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Orbitsound speakers: wireless for sound

Hong Kong entrepreneur John Lee, a partner in Orbitsound, reckons he has a sound idea for retailers…

Lee, of Tom Lee Music fame, has a big, infectious laugh as he speaks about his latest obsession.

“I’m totally analog, but I like to talk digital,” says the 68-year-old, a 40-year veteran of the music and professional audio industry. “I’ve always been passionate about technology. I was the first person to introduce digital recording to the broadcasting industry in China, in the 1980s.”

Since then, the family business has introduced a string of innovations in both musical instruments and professional audio into Hong Kong, Macau and greater China.

Lee now believes he has found another first in audio: “no-sweet-spot” stereo from Orbitsound, which comes in one handy unit. What does that mean exactly?

When music was first recorded it was just one track (“mono”), which was lifeless and one dimensional, needing only one speaker. Then in the 1930s came stereo, which became popular in the 1950s. This has two slightly different tracks to mimic your ears, with the sound coming from different directions. But for that to be most effective, you need to sit right midway between two speakers – the position known as “the sweet spot”. Sitting elsewhere dilutes the experience with poor sound balance.

John Lee, Orbitsound

With today’s fast-paced lifestyle, it is rare to have time to sit down in a specific position to enjoy perfect sound, but headphones do offer true stereo for music wherever you go. This may suit individuals, but doesn’t work when it comes to sharing. This is where “no-sweet-spot” stereo” comes in. No matter where you are in a room, as an individual or part of a group, the innovation allows everyone to easily share the stereo experience. That means that everywhere is the sweet spot in that space.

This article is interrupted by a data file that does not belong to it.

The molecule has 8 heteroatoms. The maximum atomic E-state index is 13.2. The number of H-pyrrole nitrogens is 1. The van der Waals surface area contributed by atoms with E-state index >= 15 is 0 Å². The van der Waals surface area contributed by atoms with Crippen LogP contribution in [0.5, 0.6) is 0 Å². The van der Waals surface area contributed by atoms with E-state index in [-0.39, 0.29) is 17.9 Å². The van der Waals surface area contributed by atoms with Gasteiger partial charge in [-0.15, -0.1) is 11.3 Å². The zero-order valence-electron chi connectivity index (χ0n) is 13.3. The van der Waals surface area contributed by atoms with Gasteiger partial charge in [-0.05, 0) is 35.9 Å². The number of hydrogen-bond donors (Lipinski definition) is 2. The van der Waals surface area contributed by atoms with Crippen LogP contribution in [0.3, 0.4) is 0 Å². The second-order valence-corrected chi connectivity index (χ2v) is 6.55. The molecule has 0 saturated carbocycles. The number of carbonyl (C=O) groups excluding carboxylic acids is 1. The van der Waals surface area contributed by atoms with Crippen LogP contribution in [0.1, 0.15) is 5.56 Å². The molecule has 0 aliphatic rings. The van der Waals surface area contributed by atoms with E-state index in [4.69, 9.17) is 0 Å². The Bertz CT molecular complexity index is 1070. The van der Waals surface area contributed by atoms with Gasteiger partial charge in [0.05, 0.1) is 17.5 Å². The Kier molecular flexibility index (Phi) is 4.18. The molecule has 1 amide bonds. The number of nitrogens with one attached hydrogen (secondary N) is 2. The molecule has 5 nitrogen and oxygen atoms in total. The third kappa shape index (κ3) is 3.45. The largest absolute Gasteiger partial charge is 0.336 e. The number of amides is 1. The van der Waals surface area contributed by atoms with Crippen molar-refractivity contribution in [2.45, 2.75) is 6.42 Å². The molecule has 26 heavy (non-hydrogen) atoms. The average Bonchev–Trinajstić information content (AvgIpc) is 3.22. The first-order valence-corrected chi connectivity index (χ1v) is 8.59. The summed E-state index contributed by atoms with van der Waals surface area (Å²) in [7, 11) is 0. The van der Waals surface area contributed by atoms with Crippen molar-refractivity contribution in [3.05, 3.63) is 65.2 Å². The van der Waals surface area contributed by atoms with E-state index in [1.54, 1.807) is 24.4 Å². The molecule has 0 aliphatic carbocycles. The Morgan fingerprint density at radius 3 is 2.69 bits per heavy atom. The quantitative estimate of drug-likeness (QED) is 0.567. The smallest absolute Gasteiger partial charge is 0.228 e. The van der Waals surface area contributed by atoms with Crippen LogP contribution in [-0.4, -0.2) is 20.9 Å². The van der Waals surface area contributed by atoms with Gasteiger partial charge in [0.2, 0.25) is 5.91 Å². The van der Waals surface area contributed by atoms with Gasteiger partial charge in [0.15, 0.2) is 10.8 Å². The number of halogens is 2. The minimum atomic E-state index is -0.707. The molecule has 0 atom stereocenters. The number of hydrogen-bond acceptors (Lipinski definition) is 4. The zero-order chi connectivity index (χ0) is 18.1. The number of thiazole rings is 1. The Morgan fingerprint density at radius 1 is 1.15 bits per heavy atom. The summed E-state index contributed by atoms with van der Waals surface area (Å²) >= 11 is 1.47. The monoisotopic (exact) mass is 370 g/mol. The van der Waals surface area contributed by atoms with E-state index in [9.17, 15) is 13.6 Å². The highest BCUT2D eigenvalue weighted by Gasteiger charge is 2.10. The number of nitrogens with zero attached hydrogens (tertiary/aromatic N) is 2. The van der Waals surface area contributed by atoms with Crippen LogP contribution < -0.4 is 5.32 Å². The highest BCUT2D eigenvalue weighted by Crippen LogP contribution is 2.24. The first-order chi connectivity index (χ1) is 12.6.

“This is a revolutionary invention,” says Lee, who has since stepped back from the family business to look for fresh life-changing ventures in the global market. “It’s something listeners didn’t know they needed, but after they experience it, they wonder how they lived without it for so long. Hearing really is believing.”

This Airsound technology is the brainchild of former musician Ted Fletcher, a British veteran audio engineer and electronics designer. It took him years to fine tune and perfect the system through his company Orbitsound.


“The implications are wide and far-reaching,” says the 80-year-old. “After all these years there is finally a better way for people to experience the music they love.”

And in keeping with today’s trends and the consumer quest for things that make life easier, Fletcher says the technology is simple to use. With everything in one unit, it is just a matter of plugging it in and enabling a Bluetooth or WiFi connection. Then play and enjoy.

Be it at home, in a store, an office, a restaurant or another commercial environment, music can help make life more pleasant. Retailers in particular know that shoppers linger just a little longer when there is appropriate background music. For now, traditional speaker systems deliver this in mono format, but now a more immersive sound experience is possible.

“My mission has always been to cultivate music appreciation in young and old alike. For years it was through music education,” says Lee, now the CEO of Orbitsound Worldwide, in charge of global sales and marketing for Airsound products.

“Now it has extended to the technology side of listening to music. Either way, music is to be enjoyed and appreciated each and every day.”

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